What is Asthma?

Asthma, also known as bronchial asthma, is a condition of the airways which makes it difficult to breathe. The airways of a person having an asthma attack become narrowed due to inflammation, muscle spasms and increased production of mucus or phlegm.

Due to this, they find it hard to breathe out the air trapped in their lungs and also find it difficult to breathe in fresh air.

Quick action is required to control an asthma attack and to prevent it from becoming a life-threatening emergency.

What triggers an attack?

People with asthma have sensitive airways and coming in contact with certain things in the environment around them can trigger an asthma attack. Some of the things that could set off an asthma attack are:

  • Tobacco smoke
  • A change in the weather
  • Dust mites
  • Pollen allergy
  • Any allergies (food/medicine/chemical fumes)
  • Chest infections
  • Pollution
  • Strong emotions e.g. Anxiety, laughter, stress
  • Certain medications
  • Exercise

Sometimes, the trigger cause is unknown.

Symptoms you need to watch out for:

  • Coughing
  • Shortness of breath
  • Wheezing
  • Gasping for breath or difficulty in breathing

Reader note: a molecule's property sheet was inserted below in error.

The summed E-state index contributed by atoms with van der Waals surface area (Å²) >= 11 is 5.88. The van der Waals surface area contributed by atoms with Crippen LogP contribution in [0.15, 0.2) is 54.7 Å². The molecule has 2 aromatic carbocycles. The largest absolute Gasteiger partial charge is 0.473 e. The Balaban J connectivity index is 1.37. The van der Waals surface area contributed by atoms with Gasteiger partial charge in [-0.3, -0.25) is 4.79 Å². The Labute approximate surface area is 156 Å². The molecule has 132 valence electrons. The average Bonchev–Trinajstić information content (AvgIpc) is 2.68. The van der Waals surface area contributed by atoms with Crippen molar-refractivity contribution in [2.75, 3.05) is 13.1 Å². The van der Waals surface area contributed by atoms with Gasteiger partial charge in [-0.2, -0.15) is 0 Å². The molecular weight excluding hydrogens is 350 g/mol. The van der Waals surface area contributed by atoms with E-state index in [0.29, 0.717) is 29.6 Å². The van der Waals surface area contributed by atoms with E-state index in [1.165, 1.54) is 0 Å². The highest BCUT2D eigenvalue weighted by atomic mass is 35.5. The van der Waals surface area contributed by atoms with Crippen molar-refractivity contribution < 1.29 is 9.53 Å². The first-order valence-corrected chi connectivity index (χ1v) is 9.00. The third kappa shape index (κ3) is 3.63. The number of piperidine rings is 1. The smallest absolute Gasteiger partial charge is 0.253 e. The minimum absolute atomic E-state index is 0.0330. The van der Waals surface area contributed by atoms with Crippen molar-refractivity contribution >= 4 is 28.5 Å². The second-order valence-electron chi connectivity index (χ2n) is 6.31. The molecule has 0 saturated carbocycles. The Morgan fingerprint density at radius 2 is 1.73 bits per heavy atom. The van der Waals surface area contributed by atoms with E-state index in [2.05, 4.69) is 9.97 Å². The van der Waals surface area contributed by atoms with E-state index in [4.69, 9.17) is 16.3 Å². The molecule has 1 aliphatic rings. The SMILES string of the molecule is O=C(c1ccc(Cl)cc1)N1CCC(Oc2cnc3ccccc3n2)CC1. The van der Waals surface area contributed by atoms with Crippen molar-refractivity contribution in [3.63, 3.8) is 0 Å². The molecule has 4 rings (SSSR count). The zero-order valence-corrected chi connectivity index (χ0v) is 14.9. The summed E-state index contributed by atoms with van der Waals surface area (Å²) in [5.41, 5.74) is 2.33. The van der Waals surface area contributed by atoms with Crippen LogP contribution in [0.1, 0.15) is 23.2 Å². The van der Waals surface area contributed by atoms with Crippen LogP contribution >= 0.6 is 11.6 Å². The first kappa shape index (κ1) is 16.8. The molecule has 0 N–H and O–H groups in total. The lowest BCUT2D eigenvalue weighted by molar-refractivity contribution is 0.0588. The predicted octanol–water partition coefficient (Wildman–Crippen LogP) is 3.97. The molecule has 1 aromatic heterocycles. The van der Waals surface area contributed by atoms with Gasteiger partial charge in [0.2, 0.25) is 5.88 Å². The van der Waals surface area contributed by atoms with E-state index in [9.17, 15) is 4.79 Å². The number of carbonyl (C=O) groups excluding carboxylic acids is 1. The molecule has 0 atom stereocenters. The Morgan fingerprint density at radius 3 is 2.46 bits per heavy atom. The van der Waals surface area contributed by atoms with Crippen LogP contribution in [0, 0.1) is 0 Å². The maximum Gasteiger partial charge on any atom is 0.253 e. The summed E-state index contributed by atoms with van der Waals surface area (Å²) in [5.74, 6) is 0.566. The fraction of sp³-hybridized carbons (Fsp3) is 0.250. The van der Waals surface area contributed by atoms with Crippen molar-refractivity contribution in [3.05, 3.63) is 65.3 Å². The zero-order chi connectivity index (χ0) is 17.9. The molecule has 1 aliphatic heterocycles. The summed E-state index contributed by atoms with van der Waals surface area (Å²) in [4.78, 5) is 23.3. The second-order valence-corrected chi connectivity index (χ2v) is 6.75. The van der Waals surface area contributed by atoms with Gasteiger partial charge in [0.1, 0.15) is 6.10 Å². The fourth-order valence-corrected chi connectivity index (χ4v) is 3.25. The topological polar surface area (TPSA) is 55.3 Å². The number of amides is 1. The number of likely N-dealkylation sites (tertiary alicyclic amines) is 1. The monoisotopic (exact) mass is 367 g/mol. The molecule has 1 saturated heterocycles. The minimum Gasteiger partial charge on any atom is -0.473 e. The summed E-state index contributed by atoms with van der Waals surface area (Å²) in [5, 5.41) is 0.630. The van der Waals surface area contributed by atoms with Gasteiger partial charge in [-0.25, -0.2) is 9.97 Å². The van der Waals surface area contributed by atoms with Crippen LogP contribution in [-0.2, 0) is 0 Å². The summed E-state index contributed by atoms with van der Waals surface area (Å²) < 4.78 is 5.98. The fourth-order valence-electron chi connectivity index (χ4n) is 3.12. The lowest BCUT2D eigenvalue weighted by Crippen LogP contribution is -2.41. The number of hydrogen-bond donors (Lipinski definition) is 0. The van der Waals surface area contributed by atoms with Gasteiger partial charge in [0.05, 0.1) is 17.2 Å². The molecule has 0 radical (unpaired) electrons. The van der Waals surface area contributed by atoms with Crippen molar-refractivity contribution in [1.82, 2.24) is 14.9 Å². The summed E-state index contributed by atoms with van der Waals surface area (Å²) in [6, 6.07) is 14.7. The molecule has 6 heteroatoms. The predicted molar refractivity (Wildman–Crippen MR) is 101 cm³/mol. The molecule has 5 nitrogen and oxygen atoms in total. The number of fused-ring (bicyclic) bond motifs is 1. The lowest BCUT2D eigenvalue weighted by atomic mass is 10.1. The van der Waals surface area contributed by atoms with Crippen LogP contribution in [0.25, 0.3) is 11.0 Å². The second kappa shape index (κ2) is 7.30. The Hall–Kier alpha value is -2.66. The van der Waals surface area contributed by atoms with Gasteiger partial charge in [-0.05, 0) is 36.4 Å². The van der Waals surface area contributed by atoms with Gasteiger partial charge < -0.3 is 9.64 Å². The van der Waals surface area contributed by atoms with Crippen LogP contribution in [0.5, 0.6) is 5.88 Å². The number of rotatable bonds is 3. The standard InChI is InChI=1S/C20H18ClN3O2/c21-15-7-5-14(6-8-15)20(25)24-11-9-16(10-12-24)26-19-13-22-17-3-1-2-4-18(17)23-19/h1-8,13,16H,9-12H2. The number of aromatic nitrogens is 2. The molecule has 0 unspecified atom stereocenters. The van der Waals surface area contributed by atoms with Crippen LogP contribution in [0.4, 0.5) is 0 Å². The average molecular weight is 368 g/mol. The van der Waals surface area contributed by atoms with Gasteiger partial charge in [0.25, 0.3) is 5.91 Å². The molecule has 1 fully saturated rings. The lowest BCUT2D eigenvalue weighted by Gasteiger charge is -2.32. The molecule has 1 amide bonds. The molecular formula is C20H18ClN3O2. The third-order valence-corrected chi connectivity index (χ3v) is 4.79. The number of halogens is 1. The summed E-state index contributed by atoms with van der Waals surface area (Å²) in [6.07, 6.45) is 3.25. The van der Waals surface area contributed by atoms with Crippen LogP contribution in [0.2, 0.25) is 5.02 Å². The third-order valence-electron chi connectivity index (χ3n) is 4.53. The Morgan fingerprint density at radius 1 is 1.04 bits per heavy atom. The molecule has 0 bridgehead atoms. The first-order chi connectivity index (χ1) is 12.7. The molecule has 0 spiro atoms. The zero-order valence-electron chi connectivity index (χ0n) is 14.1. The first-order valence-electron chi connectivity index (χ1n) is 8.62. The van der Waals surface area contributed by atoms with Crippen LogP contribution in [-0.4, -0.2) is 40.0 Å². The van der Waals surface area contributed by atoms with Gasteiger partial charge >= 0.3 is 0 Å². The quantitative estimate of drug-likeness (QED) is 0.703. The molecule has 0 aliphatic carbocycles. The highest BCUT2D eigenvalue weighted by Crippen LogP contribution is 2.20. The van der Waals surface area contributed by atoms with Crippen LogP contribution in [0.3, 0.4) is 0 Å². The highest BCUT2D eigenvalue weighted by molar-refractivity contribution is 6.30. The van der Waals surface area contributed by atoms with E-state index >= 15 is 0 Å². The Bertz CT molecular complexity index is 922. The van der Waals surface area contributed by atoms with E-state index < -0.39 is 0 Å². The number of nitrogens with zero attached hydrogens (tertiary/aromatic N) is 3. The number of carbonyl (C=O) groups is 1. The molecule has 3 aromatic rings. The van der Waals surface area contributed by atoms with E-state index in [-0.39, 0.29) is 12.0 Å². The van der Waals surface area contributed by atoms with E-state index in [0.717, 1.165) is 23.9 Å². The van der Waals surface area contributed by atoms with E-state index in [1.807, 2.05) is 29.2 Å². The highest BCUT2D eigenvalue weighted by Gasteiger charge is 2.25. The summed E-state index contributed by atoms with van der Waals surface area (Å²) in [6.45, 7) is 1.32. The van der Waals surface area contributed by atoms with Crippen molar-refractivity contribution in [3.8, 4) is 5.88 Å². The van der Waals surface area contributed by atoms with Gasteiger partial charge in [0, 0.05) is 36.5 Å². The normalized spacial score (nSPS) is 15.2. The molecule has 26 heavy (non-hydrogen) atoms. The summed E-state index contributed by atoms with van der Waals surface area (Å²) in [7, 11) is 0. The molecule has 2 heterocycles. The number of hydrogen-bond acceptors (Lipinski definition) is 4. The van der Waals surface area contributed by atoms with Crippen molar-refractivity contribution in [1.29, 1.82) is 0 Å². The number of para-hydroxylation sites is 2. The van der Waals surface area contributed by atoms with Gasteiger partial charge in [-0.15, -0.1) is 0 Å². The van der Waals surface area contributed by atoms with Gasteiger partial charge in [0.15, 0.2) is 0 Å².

• Unable to speak
  • Grey or blue skin tone on the lips, the ear lobes, and the fingertips
  • Distress and anxiety
  • Exhaustion

What should you do in case you see these symptoms?

Step 1: Calm them down. Sit them down in a comfortable position- upright and slightly leaning forward. Loosen any tight clothing.

Step 2: Ask for any emergency medicines/inhaler that they are carrying if they are unable to speak search their clothes for the same.

Step 3: Ask them to take slow and deep breaths.  If they are not responding immediately call for help and call for an ambulance

Step 4: To relieve the attack ask them to use their inhaler. If the person has a spacer, encourage them to use it. Assist them, if necessary.

If the person does not have an inhaler, use one from the first aid kit or borrow one from someone else.

Allow 4 puffs at a time. Between each puff, ask the person to take four breaths.

Step 5: Wait for 4 minutes. If it still does not get better, give 4 more puffs with 4 breaths between each puff.

Step 6: If you see no improvements or they are becoming exhausted.

Step 7: Until the ambulance or medical help arrives, administer the inhaler- 4 puffs with 4 breaths between each puff.

Step 8: Be attentive of their level of responsiveness, their breathing, and their pulse.

Note:

  • If an adult person is having a severe attack, give him 6-8 puffs every 5 minutes.
  • For children, limit it to 4 puffs each time.

If the person suffering from an attack does not have an inhaler and you’re unable to find one, call an ambulance right away.

If you are asthmatic, consult your doctor and work out a treatment plan in a case of emergency. Inform your friends, family, and colleagues of the plan of action to be followed, in the case of a severe attack when you might need help.

If your child is asthmatic, share the medical information and the plan of action to be followed, in the case of an emergency, with the school he/she attends.

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